Title

Infant Feeding Support of Urban Fathers and Related Parent Educational Learning Needs during the First Year after Birth

Proposal Focus

Research

Abstract

Transitioning to the father role can be complex and stressful and fathers may not be fully prepared to assume the father role. Since fathers have little formal preparation for becoming a father, they may need more social support resources to support their adaptations to the father role. In addition, fathers are instrumental in supporting mothers’ breastfeeding and other infant feeding decisions, but may experience difficulties with infant care tasks, such as feeding and providing care to their infant. Studies show that many fathers want to be productive and nurturing in the father role but little is known about fathers’ parenting knowledge and needs. Therefore, the purpose of this study is to describe the social support resources of fathers with infant feeding and related parent educational learning needs during the first year after birth. Cross-sectional data was obtained for this descriptive, exploratory study by using a questionnaire and semi-structured interviews. Descriptive statistics were used to analyze questionnaire findings and directed content analysis was used to analyze the qualitative data. Since there is little evidenced-based literature on social support and parenting knowledge and needs of fathers in general, the study design was descriptive, exploratory and included new and experienced fathers. The study was guided by Bandura’s Self-Efficacy Theory. The findings reported in this study originated in a larger study on social support needs of urban fathers with infants during the first year after birth.

Thirty experienced and new fathers were recruited from community organizations that offer services to low-income families in a southern part of the United States. The mean age range of the fathers was 30 (SD = 5) and 60% were experienced fathers and 40% were new fathers. The majority of the fathers were single (67%), Black (90%), had some or completed high-school education (81%) and 85% reported low annual incomes of less than $20,000. Most infants were bottle-fed (73%) and all infants were between 2-12 months. Inclusion criteria included being 18 years old with an infant that was born full-term. The study was reviewed and approved by the university internal review board.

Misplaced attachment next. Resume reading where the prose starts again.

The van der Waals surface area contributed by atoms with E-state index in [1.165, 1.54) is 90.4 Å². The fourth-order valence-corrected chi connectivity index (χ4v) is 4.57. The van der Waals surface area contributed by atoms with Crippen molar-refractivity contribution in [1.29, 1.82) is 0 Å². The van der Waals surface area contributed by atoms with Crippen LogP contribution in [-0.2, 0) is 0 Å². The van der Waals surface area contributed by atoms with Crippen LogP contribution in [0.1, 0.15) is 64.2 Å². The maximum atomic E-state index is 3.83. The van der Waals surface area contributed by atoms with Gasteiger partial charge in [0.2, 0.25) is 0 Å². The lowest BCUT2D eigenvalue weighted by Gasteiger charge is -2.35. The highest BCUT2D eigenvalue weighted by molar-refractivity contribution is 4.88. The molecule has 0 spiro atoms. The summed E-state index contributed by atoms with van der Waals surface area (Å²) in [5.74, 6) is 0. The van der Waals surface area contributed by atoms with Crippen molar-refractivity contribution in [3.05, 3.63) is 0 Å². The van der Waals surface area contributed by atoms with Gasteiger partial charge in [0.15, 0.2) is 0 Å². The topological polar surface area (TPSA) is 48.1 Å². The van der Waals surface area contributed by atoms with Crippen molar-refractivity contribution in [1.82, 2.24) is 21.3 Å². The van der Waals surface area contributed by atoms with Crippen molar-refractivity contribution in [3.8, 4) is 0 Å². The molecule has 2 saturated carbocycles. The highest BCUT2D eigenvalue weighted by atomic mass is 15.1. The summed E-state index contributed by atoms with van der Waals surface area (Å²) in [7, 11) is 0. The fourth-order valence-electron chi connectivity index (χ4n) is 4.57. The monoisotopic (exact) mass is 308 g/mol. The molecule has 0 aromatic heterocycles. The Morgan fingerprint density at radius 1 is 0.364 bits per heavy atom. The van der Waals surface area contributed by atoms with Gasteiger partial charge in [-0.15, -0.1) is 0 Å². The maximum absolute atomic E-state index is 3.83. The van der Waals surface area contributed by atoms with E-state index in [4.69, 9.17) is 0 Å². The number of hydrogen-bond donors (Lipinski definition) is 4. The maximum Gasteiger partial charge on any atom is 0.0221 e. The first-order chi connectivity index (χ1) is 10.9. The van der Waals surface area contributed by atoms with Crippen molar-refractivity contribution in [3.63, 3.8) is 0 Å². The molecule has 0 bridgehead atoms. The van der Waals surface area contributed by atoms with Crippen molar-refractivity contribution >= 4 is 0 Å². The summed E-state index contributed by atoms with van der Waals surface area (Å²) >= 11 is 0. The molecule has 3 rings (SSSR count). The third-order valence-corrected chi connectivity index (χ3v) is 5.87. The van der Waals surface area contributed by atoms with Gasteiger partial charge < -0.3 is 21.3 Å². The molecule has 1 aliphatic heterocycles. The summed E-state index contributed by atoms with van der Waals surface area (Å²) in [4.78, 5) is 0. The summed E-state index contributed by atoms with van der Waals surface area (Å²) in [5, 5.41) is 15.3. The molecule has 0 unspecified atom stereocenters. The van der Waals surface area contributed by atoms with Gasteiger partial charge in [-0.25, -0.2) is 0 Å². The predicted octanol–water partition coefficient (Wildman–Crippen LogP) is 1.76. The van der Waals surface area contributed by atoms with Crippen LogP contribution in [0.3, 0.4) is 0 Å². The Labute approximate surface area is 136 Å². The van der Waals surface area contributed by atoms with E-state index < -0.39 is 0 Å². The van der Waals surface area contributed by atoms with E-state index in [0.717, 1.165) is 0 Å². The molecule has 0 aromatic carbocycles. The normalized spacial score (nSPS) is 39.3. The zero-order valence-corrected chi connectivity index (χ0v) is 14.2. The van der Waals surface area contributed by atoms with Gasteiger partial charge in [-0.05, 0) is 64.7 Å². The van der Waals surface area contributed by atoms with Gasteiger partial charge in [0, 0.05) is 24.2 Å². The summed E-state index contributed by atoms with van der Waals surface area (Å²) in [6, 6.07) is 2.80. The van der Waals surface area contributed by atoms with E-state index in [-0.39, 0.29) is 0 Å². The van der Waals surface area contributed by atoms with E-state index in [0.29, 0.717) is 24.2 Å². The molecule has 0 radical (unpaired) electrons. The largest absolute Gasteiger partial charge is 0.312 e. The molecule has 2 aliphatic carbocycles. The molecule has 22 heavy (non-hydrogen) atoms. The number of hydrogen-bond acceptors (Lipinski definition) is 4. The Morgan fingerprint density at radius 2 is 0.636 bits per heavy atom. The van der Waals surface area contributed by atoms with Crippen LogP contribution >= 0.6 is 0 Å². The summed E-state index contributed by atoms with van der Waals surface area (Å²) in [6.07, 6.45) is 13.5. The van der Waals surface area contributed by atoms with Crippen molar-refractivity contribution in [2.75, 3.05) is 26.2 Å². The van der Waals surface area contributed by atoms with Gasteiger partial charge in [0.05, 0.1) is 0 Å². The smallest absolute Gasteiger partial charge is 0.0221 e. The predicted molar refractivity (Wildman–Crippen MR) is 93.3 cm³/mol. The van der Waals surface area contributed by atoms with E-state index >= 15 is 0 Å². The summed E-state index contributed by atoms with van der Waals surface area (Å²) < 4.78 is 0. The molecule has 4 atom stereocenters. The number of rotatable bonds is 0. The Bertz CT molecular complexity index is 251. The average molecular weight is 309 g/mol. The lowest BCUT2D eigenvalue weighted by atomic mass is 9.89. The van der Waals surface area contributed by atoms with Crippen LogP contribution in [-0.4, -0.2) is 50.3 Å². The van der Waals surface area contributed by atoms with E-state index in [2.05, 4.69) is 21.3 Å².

Findings revealed most fathers were confident with feeding their baby, however, some fathers were not confident because they were afraid to handle their baby due to the baby’s size or felt awkward when holding the baby. When fathers had difficulties with feeding their babies, they primarily asked family and friends for advice. Other resources included the internet and healthcare professionals. Fathers reported positive and negative attitudes towards breastfeeding and reasons why breastfeeding was stopped. After the baby’s birth, fathers reported the majority of parent educational learning needs related to how to take of infant, normal infant behavior, basic, daily care, and recognizing signs and symptoms of illness. At time of interview, the majority of parent educational learning needs related to how to cope with a difficulty baby, accessing positive parenting tips and resources, being responsive to the infant, coping with being a new father, and recognizing signs of depression. Recommendations for practice and research will be provided.

Keywords

fathers, infant feeding, social support, parent education

Location

Tiger I

Start Date